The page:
Archive for the Music Category

Track Review of Rush’s Clockwork Angels

Finally I am ready to offer my track-by-track review of Rush’s new album, Clockwork Angels.

For my general take on on the album, see my review for The Objective Standard. I think this is a terrific album, perhaps the best of Rush’s career. Anybody who’s remotely a Rush fan should buy it and give it a listen, and then another.

However, I recognize that Rush’s music is not as accessible to non-fans as is the typical rock album. Most hot singles today come and go. They have a fun riff, some fun lyrics, and people enjoy it, for about three months. And then it disappears, nobody cares about it, and few listen to it again.

Rush’s music is different. It’s more sophisticated, lyrically and compositionally. It requires multiple listening sessions to even fully “hear” a track, to notice its structure and texture. Not as many people will spend the time to listen to Rush’s music, but those who do often fall in love with it, and keep listening to it year after year.

In a hundred years, most rock bands of today will be forgotten. A few will be remembered. Rush will be among them.

That said, as with any album (by Rush or anybody else), I like some of the tracks more than others. My goal here is to rate the tracks. Those who just want a taste might want to purchase the best tracks individually.

As I discussed in my TOS review, this is a “concept album” in the sense that the songs tell a story, chronologically, of a man’s life in an alternate “steampunk” universe. You can’t understand the significance of some of the lyrics outside the context of that story. However, as Geddy Lee has said, each song is meant to stand on its own musically. Thus, while I strongly suggest that you buy the entire album and listen to it as an album, you can also enjoy tracks singly. Here my purpose is to suggest which are the strongest tracks.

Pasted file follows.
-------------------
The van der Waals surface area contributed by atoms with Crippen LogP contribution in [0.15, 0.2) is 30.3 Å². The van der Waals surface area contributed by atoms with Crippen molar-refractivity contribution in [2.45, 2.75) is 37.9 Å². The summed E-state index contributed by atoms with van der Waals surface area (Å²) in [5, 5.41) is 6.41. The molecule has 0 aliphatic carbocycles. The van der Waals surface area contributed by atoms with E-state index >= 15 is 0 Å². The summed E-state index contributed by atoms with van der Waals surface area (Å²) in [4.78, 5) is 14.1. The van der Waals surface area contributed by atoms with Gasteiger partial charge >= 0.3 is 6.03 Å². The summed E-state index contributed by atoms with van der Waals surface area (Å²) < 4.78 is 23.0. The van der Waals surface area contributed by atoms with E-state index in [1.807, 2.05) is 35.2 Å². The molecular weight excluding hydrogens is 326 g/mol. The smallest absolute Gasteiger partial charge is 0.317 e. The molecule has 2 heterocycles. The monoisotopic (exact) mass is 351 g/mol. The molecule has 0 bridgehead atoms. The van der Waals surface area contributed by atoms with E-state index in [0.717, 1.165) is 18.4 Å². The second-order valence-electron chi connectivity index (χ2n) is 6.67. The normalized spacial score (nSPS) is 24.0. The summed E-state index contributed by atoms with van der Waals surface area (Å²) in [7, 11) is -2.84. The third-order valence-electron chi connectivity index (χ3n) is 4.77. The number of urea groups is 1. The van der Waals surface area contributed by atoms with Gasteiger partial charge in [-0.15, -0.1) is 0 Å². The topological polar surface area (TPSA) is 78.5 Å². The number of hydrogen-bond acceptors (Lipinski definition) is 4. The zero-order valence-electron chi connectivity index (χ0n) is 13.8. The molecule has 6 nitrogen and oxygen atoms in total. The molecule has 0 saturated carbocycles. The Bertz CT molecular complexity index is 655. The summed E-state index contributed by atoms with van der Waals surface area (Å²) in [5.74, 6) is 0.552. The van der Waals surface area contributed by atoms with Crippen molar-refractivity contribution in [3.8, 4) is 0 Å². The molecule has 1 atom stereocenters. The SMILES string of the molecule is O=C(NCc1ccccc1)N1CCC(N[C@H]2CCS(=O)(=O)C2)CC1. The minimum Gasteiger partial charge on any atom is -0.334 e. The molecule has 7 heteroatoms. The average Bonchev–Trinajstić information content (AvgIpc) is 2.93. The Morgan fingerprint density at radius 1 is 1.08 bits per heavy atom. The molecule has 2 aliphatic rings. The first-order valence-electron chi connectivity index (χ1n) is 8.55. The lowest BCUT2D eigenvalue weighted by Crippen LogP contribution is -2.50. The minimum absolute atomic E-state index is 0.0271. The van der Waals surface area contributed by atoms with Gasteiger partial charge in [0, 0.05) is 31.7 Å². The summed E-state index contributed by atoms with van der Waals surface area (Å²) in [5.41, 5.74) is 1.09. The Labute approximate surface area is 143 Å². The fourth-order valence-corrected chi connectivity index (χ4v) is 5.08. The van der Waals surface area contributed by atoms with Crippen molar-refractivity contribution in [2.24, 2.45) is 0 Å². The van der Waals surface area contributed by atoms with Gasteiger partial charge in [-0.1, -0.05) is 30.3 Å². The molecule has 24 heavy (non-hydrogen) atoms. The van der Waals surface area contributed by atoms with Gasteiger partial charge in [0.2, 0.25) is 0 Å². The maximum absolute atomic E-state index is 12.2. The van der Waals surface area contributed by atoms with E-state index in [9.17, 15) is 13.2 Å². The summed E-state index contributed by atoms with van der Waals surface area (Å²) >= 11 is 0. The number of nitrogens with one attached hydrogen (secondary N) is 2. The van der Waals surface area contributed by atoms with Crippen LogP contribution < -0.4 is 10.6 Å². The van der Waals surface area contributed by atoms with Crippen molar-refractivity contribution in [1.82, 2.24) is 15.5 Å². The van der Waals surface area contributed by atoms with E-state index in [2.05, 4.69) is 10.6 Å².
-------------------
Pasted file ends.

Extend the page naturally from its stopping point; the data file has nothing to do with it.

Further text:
Best Song: “Clockwork Angels”

I regard the title track, “Clockwork Angels” (the third track on the album), as the best song on the album. At 7:31 minutes, it’s the longest track, and it offers a range of styles within it.

Lyrically, the setting of the song is the Crown City. The protagonist of the story, a simple farm boy, is visiting the city for the for the first time, and he is dazzled by what he sees. The description that accompanies the lyrics offers his perspective: “I had seen many images of the city before, and Chronos Square, but nothing could convey the immensity—the heaven-reaching towers of the Cathedral of the Timekeepers, or the radiant glory of the Angels. . . bathed in the brilliant glow of the floating globes.”

In the beginning we hear chants and some vapory-sounding guitar. I imagine the cart rolling into the city. Then some really bold, rhythmic guitar takes over.

At the minute-eight mark, the song takes a slow turn. When I first heard this, I was disappointed; I was hoping for a more rocking track. But I think the idea is that the protagonist is a little taken aback by what he sees, and he’s trying to take it all in. The lyrics accompany: “High above the city square / Globes of light float in mid-air / Higher still, against the night / Clockwork angels bathed in light.”

Then at a minute-twenty-nine the song takes off, and this is where I start to really love the track. It is glorious, it is pounding, it is intense. Geddly Lee drives with the bass.

At two-sixteen, the song relaxes into the the refrain, ending, “The people raise their hands [toward the Angels] — As if to fly.” That takes us close to the three-minute mark. From there the song mostly builds on variations of the same material.

But then at the four-fifty mark, the song takes a very different turn, sounding loose, almost drunken. This lasts for nearly a minute. It’s a peculiar section, and I don’t love it musically, but I think what’s going on is that the protagonist is starting to let some of his disillusionment show through. The lyrics go, “Lean not upon your own understanding” / Ignorance is well and truly blessed”—hardly an inspiring thought.